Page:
Kuzina shakes up traditional Greek dining

Several years and a few restaurants ago you might have known Kuzina: A Greek Inspired Kitchen as Athens by Night on 17th Avenue S.W. After closing that restaurant and leasing out the venue to various tenants over the years the owners decided to revamp the space and hand the legacy over to their children.

The space has undergone a lovely transformation. Designed in grey and white the large room features ample booth and table seating a glass-enclosed wine cellar and textured stucco and white brick walls with statuettes in shadow boxes. It’s a nice change.

The wine and spirits list has something for everybody and there’s a small but thoughtful list of beers on tap as well as in bottles plus a decent cocktail list.

We are warmly greeted by our server who spends a few moments introducing the menu and asking if we have questions. We decide to start with the classic horiatiki (Greek salad $9). It’s disappointing — the tomatoes are bland and the salad is scant on olives and feta which are usually the best part.

Our next dish is much better. Saganaki ($12) is a simple yet indulgent dish comprised of kefalotiri cheese doused in booze (Metaxa) and set on fire tableside. The name of the dish refers to the double-handled fry pan used to fry the cheese. Once the flames subside we dive into a perfectly browned crisp block of gooey yet firm cheese drizzled with lemon juice. It is sublime. If fried cheese isn’t your thing you may want to try the calamari or zucchini fritters as an appetizer or have your head examined.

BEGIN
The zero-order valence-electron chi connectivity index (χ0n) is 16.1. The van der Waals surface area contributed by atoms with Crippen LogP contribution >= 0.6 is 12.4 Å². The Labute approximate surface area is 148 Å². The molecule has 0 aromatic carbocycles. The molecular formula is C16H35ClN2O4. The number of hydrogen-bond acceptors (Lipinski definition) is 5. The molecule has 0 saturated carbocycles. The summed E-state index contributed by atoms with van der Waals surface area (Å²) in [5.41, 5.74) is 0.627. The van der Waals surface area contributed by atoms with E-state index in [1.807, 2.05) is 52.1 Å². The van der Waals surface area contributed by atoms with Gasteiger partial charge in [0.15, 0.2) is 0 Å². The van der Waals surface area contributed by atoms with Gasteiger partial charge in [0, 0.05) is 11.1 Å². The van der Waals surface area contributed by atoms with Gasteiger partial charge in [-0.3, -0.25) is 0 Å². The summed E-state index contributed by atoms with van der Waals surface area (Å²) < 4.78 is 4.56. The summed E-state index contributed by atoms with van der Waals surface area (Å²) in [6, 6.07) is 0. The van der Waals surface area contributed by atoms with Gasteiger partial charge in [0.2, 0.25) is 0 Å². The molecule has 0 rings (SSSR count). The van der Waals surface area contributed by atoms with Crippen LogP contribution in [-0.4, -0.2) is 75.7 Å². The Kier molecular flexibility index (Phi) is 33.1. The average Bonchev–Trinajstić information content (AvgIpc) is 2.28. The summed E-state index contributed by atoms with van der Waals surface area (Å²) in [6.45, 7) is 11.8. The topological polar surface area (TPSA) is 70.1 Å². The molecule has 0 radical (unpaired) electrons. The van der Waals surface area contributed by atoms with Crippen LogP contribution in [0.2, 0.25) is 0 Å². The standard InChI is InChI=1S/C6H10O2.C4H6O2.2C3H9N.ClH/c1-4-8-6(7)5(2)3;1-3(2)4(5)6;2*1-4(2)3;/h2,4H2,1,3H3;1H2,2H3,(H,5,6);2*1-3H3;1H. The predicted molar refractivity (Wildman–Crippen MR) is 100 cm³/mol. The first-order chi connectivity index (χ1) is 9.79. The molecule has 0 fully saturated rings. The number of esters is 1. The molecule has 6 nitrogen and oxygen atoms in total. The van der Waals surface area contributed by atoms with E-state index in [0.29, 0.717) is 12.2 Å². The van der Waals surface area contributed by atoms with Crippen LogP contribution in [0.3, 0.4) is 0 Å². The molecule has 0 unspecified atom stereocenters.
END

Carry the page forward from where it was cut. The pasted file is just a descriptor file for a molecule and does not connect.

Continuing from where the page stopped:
For my main I opt for the lamb souvlaki ($21). The lamb is cooked to a perfect medium rare but what really gives this dish a boost is the creamy side of tzatziki. Thick and flavourful it offers a nice contrast to the rich lamb and is great with the accompanying (and delectable) lemon roasted potatoes. The sautéed zucchini and peppers served with the dish have the right amount of crispness and are also tasty with a nice dash of seasoning.

My husband’s entrée of Greek ribs ($25) fails to impress him. While there is nothing wrong with the generous portion size or the tenderness of the pork the dish falls flat. My husband would’ve preferred to get more of the lemon and oregano flavour described in the menu. Served with a side of Greek salad and those yummy lemon potatoes he’s hungry enough to eat it but wouldn’t order this dish again.

Capping it off we go for the recommended tough to pronounce galaktoboureko ($9) a dish comprised of phyllo pastry filled with a semolina vanilla bean custard and topped with a Greek simple syrup. Pulled together by this sweet silky syrup the creamy semolina custard has a pleasing grainy texture and the phyllo is warm and flaky. Dusted with just the right amount of cinnamon it’s a fantastic finale.

Kuzina is making a good effort to shake up the institution of traditional Greek dining and just needs a few minor tweaks to be a real winner. With friendly service a great room and that fabulous tzatziki — I’ll be back.